The laws in all states are so liberal to the killers and so hard on the game that wild life is swiftly vanishing.

The commercial interests of gun-making, game selling and feather working are terribly destruct?ve influences. No wild species can stand exploitation for commercial purposes. In every case it spells extermination. Look backward at the millions of bison, fur seal, passenger pigeon, pinnated grouse and Florida egrets. Where are they all? Exterminated to fill the cash boxes of greedy men. How much longer is Christian civilization, how much longer are you going to stand for such things? In birds alone six species are absolutely extinct, thirteen more nearly so. Our states are spending millions to fight insect pests whose increase is due chiefly to the decrease of bird life. How can it be stopped 2 By your efforts, those of the Camp Fire Club and other organizations. There must be a pull, a long pull and a pull all together. The majority of the American people are conscientious, humane, just and merciful toward all creatures; once arouse that majority and it will right any wrong. The protection of wild life requires a campaign of education and publicity; given these, legislation will follow as light follows the sun. Congressmen and legislators will do the right thing if they are asked to do it often enough and hard enough by the people they represent. We do not appeal to this Congress as sportmen or in the interest of sportsmen; but for the millions of men, women and children who love the outdoor life and who do not shoot at all. We therefore ask for two things: 1st. A broad definite recognition in your platform organization and proceedings of this great branch of the conservation movement. Ws ask a standing committee on wild life protection. 2d. Your coöperation, collectively and individually. Bone of our bone, flesh of our flesh, blood brothers, the Camp Fire Club, true of heart, clear of hand, eager in support of all you stand for, calls to you. Come over into Macedonia and help us.


By a Committee of the National Board of Fire Underwriters.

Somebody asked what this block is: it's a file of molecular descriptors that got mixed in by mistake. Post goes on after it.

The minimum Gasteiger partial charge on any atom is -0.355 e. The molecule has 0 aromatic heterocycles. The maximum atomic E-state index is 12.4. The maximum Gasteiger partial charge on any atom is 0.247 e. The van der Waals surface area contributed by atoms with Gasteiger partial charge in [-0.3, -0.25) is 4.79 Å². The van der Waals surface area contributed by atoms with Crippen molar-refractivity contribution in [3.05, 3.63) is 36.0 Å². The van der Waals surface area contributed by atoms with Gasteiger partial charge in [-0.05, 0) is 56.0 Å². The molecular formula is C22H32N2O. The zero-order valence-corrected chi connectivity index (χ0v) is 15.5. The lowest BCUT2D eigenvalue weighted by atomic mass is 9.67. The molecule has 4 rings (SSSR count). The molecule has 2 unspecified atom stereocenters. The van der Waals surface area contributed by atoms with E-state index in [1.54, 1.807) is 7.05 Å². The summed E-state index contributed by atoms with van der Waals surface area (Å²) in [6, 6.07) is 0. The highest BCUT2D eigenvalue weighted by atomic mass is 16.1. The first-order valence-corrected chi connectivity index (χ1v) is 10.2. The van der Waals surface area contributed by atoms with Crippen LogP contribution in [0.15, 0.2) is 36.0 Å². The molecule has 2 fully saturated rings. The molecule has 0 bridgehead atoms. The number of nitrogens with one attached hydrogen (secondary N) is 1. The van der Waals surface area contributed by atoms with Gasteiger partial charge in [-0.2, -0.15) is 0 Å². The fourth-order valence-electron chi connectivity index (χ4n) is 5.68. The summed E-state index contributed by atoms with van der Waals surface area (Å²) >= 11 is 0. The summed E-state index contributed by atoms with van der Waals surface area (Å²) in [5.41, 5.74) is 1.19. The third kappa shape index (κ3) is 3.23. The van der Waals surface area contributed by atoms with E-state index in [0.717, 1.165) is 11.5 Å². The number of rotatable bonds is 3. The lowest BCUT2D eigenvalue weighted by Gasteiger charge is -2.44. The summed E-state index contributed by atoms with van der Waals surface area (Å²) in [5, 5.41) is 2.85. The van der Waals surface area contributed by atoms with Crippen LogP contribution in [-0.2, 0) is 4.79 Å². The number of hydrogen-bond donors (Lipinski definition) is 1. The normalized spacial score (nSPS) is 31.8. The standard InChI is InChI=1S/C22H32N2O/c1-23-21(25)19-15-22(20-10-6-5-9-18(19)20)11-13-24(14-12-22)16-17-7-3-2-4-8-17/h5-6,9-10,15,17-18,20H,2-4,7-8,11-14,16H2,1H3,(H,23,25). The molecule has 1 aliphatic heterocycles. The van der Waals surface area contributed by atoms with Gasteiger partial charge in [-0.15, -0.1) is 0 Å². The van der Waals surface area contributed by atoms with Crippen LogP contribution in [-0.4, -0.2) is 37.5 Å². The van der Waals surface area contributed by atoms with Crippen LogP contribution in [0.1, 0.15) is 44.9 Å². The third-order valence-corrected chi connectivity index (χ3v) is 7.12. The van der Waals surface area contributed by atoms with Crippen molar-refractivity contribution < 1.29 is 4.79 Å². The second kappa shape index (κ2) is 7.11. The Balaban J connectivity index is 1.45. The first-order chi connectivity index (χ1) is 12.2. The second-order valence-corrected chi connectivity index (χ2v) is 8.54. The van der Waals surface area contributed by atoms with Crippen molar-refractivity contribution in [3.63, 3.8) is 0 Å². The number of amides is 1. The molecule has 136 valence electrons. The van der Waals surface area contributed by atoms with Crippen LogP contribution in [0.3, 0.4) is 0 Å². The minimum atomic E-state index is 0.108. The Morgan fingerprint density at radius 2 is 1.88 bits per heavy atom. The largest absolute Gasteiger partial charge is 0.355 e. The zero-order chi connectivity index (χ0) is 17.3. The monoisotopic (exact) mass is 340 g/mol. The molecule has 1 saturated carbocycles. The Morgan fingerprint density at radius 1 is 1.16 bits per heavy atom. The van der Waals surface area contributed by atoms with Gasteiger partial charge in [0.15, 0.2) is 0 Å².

In each of the previous national assemblages of this character the National Board of Fire Underwriters has been represented and has earnestly endeavored to portray the enormity of the preventable fire waste of our country and its retarding effect on our national growth and prosperity. With each annual meeting of our organization, statistical information has been prepared and furnished to the public and press, setting forth the tremendous money value in property which was being annually destroyed by fire throughout our country. As an aid toward convincing our people that a vast amount of real wealth was being wiped out of existence annually by preventable fires, our committee on statistics and origin of fires, by the aid of the Federal Government, secured figures of the fire loss in European cities and countries, which were compared with the fire loss of the cities of the United States and the United States as a whole and reduced to a comparison of the loss per capita. These ligures were published by the National Board of Fire Underwriters in 1906. The comparison was so startling as to attract very wide attention and gave activity to the fire conservation movement. The Geological Survey, through its technologic branch, investigated the fire loss and the cost of fire protection in the United States in 1907, and published Bulletin 418, known as “The Fire Tax and Waste of Structural Materials in the United States”—a pamphlet most impressive in the facts presented and irrefutable in its arguments. We quote a section : “The investigation disclosed the fact that the total cost of fires in the United States in 1907 amounted to almost one-half the cost of 'new buildings constructed in the country for the year. The total cost of the fires, excluding that of forest fires and marine losses, but including excess cost of fire protection due to had construction, and excess premiums over insurance paid, amounted to over $456,485,000, a tax on the people exceeding the total value of the gold, silver, copper, and petroleum produced in the United States in that year. The cost of building construction in forty-nine leading cities of the United States reporting a total nonulation of less than 18000,000 amounted in 1007 to $661,076.286. and the cost of building construction for the entire country in the same year is conservatively estimated at $1,000,000,000. Thus it will be seen that nearly one-half the value of all the new buildings constructed within one year is destroyed by fire. The total fire cost in this country is five times as much per capita as in any country of Europe. This fire cost was greater than the value of the real property and improvements in any one of the following states: Maine, West Virginia, North Carolina, North Dakota, South Dakota, Alabama, Louisiana, Montana. “The actual fire losses due to the destruction of buildings and their contents amounted to $215,084,709, a per capita loss for the United States of $2.51. The per capita losses in the cities of the six leading European countries amounted to but 33 cents, or about one-eighth of the per capita loss sustained in the United States. In addition to this waste of wealth and natural resources, 1,449 persons were killed and 5,654 were injured in fires. “The total loss on buildings in the United States was $109,156,894 and on contents $105,927,815. There were fires in 36,140 brick, iron, and stone buildings, with a loss of $31,092,687 on the buildings and $37,332,580 on the contents, and in 129,117 frame buildings, with a loss of $78,064,207 on the buildings and $68,595235 on the contents. In cities and villages with a population of 1,000 or more there were 6,324 fires that extended beyond the building of origin, with a total exposure loss of $13,913,694. The loss on fires that were confined to the building of origin in the cities and villages amounted to $93,179,589.” The records of this board here with subjoined show to what extent our fire loss has increased almost yearly since 1875.